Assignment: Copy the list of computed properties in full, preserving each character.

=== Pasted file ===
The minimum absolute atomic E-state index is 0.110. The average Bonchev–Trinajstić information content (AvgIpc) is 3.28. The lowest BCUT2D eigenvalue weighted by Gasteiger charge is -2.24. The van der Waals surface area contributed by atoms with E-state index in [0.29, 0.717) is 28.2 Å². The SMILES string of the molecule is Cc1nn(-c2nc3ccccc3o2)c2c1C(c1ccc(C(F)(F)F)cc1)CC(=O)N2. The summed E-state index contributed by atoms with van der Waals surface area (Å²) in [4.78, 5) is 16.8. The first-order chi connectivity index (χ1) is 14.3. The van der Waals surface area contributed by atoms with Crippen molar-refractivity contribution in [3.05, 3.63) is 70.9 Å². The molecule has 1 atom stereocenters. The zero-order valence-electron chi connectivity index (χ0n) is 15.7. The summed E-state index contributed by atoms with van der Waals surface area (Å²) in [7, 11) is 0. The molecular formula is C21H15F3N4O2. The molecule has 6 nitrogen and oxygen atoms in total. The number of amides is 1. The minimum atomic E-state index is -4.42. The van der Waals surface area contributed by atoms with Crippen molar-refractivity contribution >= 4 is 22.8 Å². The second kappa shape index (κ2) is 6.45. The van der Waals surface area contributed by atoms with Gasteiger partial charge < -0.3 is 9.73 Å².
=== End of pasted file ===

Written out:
The minimum absolute atomic E-state index is 0.110. The average Bonchev–Trinajstić information content (AvgIpc) is 3.28. The lowest BCUT2D eigenvalue weighted by Gasteiger charge is -2.24. The van der Waals surface area contributed by atoms with E-state index in [0.29, 0.717) is 28.2 Å². The SMILES string of the molecule is Cc1nn(-c2nc3ccccc3o2)c2c1C(c1ccc(C(F)(F)F)cc1)CC(=O)N2. The summed E-state index contributed by atoms with van der Waals surface area (Å²) in [4.78, 5) is 16.8. The first-order chi connectivity index (χ1) is 14.3. The van der Waals surface area contributed by atoms with Crippen molar-refractivity contribution in [3.05, 3.63) is 70.9 Å². The molecule has 1 atom stereocenters. The zero-order valence-electron chi connectivity index (χ0n) is 15.7. The summed E-state index contributed by atoms with van der Waals surface area (Å²) in [7, 11) is 0. The molecular formula is C21H15F3N4O2. The molecule has 6 nitrogen and oxygen atoms in total. The number of amides is 1. The minimum atomic E-state index is -4.42. The van der Waals surface area contributed by atoms with Crippen molar-refractivity contribution >= 4 is 22.8 Å². The second kappa shape index (κ2) is 6.45. The van der Waals surface area contributed by atoms with Gasteiger partial charge < -0.3 is 9.73 Å².